I get what you mean couch. I think it's difficult because it's all just so uncertain. When I moved here, life was very different and jobs and relationships were not an issue. Then things happened and it became an issue. I probably wouldn't have gotten in to a relationship with someone in his situation if I had known all this in advance but sometimes things happen that you have no control over and plans change.

I don't know if my parents will became unable to cope in the next few years. They probably won't. But what I do know is that my parents have done so much for me over my life that if they did start struggling I couldn't, in good conscience, just leave them to it and build a life over 4hrs away where I couldn't be of any help to them. I'm just trying to establish whether or not we could stay together if it became an issue because I have already been through one divorce and I don't want another. Last thing I want to do is not discuss it at all, get married, and then in 5 years time realise that we have to split because of it.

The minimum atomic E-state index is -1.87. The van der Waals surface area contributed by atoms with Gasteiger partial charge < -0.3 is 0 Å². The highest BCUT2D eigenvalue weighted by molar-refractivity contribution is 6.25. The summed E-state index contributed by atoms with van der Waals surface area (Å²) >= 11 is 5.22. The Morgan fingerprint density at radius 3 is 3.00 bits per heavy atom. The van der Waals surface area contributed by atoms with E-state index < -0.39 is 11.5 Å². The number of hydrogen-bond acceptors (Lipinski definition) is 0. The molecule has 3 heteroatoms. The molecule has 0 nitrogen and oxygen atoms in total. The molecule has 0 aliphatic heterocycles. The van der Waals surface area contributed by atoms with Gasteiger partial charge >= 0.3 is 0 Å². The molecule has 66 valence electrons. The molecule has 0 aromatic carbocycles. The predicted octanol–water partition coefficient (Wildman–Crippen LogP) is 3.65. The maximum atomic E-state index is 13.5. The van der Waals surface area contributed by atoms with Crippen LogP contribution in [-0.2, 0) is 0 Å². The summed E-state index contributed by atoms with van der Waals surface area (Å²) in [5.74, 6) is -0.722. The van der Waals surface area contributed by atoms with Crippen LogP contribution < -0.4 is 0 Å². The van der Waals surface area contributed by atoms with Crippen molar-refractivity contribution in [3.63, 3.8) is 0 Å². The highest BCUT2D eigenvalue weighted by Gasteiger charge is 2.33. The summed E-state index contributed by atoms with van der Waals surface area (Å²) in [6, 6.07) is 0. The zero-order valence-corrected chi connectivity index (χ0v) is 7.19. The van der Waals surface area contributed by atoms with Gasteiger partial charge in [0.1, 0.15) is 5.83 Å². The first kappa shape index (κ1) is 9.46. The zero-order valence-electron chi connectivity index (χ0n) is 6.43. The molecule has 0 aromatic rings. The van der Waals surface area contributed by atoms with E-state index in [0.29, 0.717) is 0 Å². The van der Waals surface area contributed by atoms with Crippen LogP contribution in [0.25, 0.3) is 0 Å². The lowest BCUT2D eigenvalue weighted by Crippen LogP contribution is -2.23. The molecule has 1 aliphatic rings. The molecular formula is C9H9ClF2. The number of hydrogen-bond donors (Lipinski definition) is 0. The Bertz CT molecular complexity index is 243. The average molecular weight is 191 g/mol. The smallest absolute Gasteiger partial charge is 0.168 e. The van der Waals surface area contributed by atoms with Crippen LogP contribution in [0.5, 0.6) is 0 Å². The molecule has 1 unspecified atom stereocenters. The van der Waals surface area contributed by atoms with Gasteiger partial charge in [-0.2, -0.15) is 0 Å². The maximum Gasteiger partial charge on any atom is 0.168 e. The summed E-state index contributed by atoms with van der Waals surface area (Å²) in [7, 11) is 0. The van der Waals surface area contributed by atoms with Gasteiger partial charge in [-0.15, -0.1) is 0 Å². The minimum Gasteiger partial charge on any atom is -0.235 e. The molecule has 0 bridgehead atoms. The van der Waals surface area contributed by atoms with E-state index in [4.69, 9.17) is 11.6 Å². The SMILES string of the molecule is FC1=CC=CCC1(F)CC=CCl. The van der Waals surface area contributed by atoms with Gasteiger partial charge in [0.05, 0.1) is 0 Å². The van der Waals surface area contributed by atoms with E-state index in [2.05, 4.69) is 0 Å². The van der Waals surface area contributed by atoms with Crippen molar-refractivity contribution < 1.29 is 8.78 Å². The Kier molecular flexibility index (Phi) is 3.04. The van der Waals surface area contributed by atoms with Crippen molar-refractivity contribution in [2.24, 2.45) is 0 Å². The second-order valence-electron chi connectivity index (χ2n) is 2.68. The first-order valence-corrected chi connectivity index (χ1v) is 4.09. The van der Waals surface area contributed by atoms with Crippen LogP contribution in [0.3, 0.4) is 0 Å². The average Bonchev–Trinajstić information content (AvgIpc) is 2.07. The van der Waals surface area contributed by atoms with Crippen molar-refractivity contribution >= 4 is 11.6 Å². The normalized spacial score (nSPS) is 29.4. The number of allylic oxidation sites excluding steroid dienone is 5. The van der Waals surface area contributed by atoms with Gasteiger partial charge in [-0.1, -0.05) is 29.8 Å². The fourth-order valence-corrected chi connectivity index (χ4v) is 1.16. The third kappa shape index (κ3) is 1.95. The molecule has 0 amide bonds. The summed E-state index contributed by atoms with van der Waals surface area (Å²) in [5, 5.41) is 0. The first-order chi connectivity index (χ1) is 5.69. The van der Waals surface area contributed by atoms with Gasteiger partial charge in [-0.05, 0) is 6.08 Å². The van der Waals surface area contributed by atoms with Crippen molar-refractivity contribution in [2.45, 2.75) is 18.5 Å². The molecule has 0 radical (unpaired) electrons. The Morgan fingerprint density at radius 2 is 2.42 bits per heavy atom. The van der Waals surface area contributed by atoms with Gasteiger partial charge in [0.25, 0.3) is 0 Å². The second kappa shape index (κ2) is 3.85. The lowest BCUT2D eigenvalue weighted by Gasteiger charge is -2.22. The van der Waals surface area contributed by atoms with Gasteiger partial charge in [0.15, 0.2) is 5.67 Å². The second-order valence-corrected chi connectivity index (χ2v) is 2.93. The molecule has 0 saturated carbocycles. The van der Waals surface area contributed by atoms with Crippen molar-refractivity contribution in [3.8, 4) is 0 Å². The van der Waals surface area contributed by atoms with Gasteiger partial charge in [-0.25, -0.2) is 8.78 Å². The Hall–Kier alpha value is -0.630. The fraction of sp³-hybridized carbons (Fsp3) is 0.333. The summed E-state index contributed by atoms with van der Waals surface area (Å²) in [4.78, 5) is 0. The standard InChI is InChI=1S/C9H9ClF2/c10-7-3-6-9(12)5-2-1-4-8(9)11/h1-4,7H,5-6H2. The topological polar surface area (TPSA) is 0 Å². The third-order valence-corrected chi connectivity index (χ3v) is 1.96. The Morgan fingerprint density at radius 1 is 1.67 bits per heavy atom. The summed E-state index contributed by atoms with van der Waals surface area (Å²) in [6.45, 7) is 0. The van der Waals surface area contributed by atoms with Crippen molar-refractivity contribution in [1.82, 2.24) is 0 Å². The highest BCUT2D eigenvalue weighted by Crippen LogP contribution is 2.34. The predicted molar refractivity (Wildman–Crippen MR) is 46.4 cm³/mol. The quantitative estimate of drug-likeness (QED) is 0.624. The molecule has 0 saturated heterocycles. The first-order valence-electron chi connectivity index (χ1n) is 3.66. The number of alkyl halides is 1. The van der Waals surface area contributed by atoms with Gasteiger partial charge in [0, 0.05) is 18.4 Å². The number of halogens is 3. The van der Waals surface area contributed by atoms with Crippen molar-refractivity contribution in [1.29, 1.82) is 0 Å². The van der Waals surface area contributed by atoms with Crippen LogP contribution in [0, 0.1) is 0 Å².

Dp is late twenties, I am early thirties. Neither of us want any more children, for various reasons.

EdmundCleverClogs Fri 30-Sep-16 10:24:55

Sorry, I have to agree with those who say moving is impossible when he has a young child to consider. You're being a bit selfish expecting him to move, though not in wanting to move yourself. If you want to move away, that's fair enough, but it is not ok to want him to move such a long way from his child.

FedupofbeingtoldIcantusemyname Fri 30-Sep-16 10:26:56

Number, at the moment DP doesn't do midweek contact anyway, just EOW. He works 6 days a week.